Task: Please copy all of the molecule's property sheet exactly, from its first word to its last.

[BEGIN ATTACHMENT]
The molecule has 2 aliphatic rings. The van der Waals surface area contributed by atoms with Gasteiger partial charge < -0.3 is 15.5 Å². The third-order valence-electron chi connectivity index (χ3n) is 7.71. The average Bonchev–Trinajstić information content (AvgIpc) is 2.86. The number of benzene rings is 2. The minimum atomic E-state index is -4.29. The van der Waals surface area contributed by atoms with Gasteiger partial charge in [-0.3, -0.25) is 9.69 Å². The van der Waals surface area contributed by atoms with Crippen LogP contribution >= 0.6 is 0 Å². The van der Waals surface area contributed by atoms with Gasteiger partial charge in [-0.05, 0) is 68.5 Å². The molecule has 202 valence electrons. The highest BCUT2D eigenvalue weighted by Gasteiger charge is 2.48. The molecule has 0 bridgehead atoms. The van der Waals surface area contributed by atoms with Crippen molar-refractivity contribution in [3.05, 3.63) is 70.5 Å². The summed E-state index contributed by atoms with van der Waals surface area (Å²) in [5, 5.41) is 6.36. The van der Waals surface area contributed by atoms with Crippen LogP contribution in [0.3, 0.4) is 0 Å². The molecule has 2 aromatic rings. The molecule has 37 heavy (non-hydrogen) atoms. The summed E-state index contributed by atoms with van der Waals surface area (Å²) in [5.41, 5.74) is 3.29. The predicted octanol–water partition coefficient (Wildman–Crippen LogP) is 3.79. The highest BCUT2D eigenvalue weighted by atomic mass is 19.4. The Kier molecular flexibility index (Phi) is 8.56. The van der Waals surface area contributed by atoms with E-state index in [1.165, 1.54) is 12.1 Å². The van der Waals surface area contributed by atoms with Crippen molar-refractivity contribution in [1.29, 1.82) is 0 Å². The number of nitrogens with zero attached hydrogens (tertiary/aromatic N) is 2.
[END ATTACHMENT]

The molecule has 2 aliphatic rings. The van der Waals surface area contributed by atoms with Gasteiger partial charge < -0.3 is 15.5 Å². The third-order valence-electron chi connectivity index (χ3n) is 7.71. The average Bonchev–Trinajstić information content (AvgIpc) is 2.86. The number of benzene rings is 2. The minimum atomic E-state index is -4.29. The van der Waals surface area contributed by atoms with Gasteiger partial charge in [-0.3, -0.25) is 9.69 Å². The van der Waals surface area contributed by atoms with Crippen LogP contribution >= 0.6 is 0 Å². The van der Waals surface area contributed by atoms with Gasteiger partial charge in [-0.05, 0) is 68.5 Å². The molecule has 202 valence electrons. The highest BCUT2D eigenvalue weighted by Gasteiger charge is 2.48. The molecule has 0 bridgehead atoms. The van der Waals surface area contributed by atoms with Crippen molar-refractivity contribution in [3.05, 3.63) is 70.5 Å². The summed E-state index contributed by atoms with van der Waals surface area (Å²) in [5, 5.41) is 6.36. The van der Waals surface area contributed by atoms with Crippen LogP contribution in [0.3, 0.4) is 0 Å². The molecule has 2 aromatic rings. The molecule has 37 heavy (non-hydrogen) atoms. The summed E-state index contributed by atoms with van der Waals surface area (Å²) in [5.41, 5.74) is 3.29. The predicted octanol–water partition coefficient (Wildman–Crippen LogP) is 3.79. The highest BCUT2D eigenvalue weighted by atomic mass is 19.4. The Kier molecular flexibility index (Phi) is 8.56. The van der Waals surface area contributed by atoms with E-state index in [1.165, 1.54) is 12.1 Å². The van der Waals surface area contributed by atoms with Crippen molar-refractivity contribution in [1.29, 1.82) is 0 Å². The number of nitrogens with zero attached hydrogens (tertiary/aromatic N) is 2.